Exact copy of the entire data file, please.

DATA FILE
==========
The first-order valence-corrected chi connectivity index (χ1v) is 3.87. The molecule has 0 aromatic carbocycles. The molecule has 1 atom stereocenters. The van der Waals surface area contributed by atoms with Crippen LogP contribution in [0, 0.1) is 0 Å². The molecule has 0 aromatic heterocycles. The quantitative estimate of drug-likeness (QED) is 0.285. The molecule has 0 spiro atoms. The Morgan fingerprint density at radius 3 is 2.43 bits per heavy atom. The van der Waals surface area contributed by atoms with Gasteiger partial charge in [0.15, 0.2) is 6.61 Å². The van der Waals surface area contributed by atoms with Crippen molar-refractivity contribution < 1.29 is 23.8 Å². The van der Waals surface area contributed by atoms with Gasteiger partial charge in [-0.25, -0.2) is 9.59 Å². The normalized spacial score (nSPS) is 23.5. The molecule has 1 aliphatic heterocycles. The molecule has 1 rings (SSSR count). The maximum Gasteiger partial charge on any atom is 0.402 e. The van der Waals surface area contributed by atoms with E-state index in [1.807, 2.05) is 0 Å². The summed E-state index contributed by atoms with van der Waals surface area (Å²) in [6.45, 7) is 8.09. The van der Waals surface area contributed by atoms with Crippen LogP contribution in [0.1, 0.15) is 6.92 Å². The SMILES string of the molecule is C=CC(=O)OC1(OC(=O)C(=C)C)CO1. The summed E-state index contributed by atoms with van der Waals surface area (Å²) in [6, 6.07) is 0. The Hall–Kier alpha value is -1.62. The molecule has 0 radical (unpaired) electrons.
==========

The first-order valence-corrected chi connectivity index (χ1v) is 3.87. The molecule has 0 aromatic carbocycles. The molecule has 1 atom stereocenters. The van der Waals surface area contributed by atoms with Crippen LogP contribution in [0, 0.1) is 0 Å². The molecule has 0 aromatic heterocycles. The quantitative estimate of drug-likeness (QED) is 0.285. The molecule has 0 spiro atoms. The Morgan fingerprint density at radius 3 is 2.43 bits per heavy atom. The van der Waals surface area contributed by atoms with Gasteiger partial charge in [0.15, 0.2) is 6.61 Å². The van der Waals surface area contributed by atoms with Crippen molar-refractivity contribution < 1.29 is 23.8 Å². The van der Waals surface area contributed by atoms with Gasteiger partial charge in [-0.25, -0.2) is 9.59 Å². The normalized spacial score (nSPS) is 23.5. The molecule has 1 aliphatic heterocycles. The molecule has 1 rings (SSSR count). The maximum Gasteiger partial charge on any atom is 0.402 e. The van der Waals surface area contributed by atoms with E-state index in [1.807, 2.05) is 0 Å². The summed E-state index contributed by atoms with van der Waals surface area (Å²) in [6.45, 7) is 8.09. The van der Waals surface area contributed by atoms with Crippen LogP contribution in [0.1, 0.15) is 6.92 Å². The SMILES string of the molecule is C=CC(=O)OC1(OC(=O)C(=C)C)CO1. The summed E-state index contributed by atoms with van der Waals surface area (Å²) in [6, 6.07) is 0. The Hall–Kier alpha value is -1.62. The molecule has 0 radical (unpaired) electrons.